Why Do The Middle-Aged Feel More Lonely

Why Do The Middle-Aged Feel More Lonely

Most striking in all the recent statistical analysis and commentary on loneliness, is that middle-aged people report feeling isolated more than any other age group. 

One in seven people between the ages of 45 and 54 suffers from loneliness, according to the Office for National Statistics.

We feel most constrained by pressures from all sides in middle age, when our possibilities and freedoms tend to contract dramatically. 

When we believe there is no escape from unfulfilling work, unhappy family life, and poor health, the disappointments and anxieties intensify. 

A feeling of loneliness like that is easy to imagine.

While there is nothing new about this state of midlife resignation, it takes on a new meaning in our age of connected social media.   

Our lives are ever more psychologically and economically precarious; the families, homes, jobs and pensions that we look to as guarantees of a secure future are instead sources of deep uncertainty. 

At worst, it can feel as though we’re caught between a regrettable past and a hopeless future.

As a result of these conditions of precariousness, we are even more vulnerable to judgment from others and ourselves. It is common for middle-aged people to look in the mirror and see someone who failed to fulfill their hopes and dreams.

loneliness in our middle age

At this point, what hope is there for change? No matter how disappointing work or family are, giving up either may seem far worse. 

Out of the corner of your eye, you’ll see the wry mockery of younger people – perhaps your own teenage children. Worse still, you feel compelled to join in.

The ideal remedy may seem to be social media. You can reinvent yourself online, project the person you want to be, if everyday reality has become cumbersome and gray.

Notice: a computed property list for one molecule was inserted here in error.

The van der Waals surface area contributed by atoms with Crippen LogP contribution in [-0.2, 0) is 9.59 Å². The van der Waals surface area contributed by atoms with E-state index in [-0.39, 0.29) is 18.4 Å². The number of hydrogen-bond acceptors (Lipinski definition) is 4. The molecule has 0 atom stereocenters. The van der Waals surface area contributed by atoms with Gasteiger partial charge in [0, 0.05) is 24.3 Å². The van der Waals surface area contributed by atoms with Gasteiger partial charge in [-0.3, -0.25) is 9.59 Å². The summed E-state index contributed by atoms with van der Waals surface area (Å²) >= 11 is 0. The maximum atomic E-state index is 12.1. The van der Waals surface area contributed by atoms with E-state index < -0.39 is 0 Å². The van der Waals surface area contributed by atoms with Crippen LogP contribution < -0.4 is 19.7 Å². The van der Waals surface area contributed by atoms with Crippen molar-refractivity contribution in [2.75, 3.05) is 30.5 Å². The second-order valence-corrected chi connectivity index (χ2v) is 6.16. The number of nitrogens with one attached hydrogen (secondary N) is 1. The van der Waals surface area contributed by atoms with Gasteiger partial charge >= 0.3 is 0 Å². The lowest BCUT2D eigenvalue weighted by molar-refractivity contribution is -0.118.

A constant affirmation of your value and lovability is provided by Facebook and Twitter. The loneliness returns as soon as it is banished.

 The gap between your happily sociable online and lonely offline lives becomes a kind of reproach because this idealised version of yourself is really just a defensive carapace. 

The perception of online friendliness is quickly undermined by both subtle and direct attacks, which entrench the very feelings of isolation you sought to escape. 

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There are two sides to every story: affirmation and rejection.

The use of social media does not, by itself, cause loneliness. Yet they are a manifestation of a culture that encourages us to interact in ways that undermine our very sense of security.

The psychoanalytic neutrality Freud described, wasn’t surgical coldness, but an attitude of benign receptivity, an ability to listen to whatever someone has to say. 

A psychoanalyst called DW Winnicott described this way of being together as cultivating a “capacity to be alone” that is very different from loneliness. 

It is rooted in the infant’s early intuition that her mother continues to exist, allowing her to feel someone’s presence, even when she is alone.

 We feel less helpless dependent on others when we sense this intuited presence.

Doubts and insecurities wear away this sense of internal assurance in our middle age. 

It is further undermined by our culture of consumerism and competition.

 Middle-aged loneliness will not abate as long as we build relationships on the shaky foundation of an infantilising desire for attention from others rather than the quality of intimacy.

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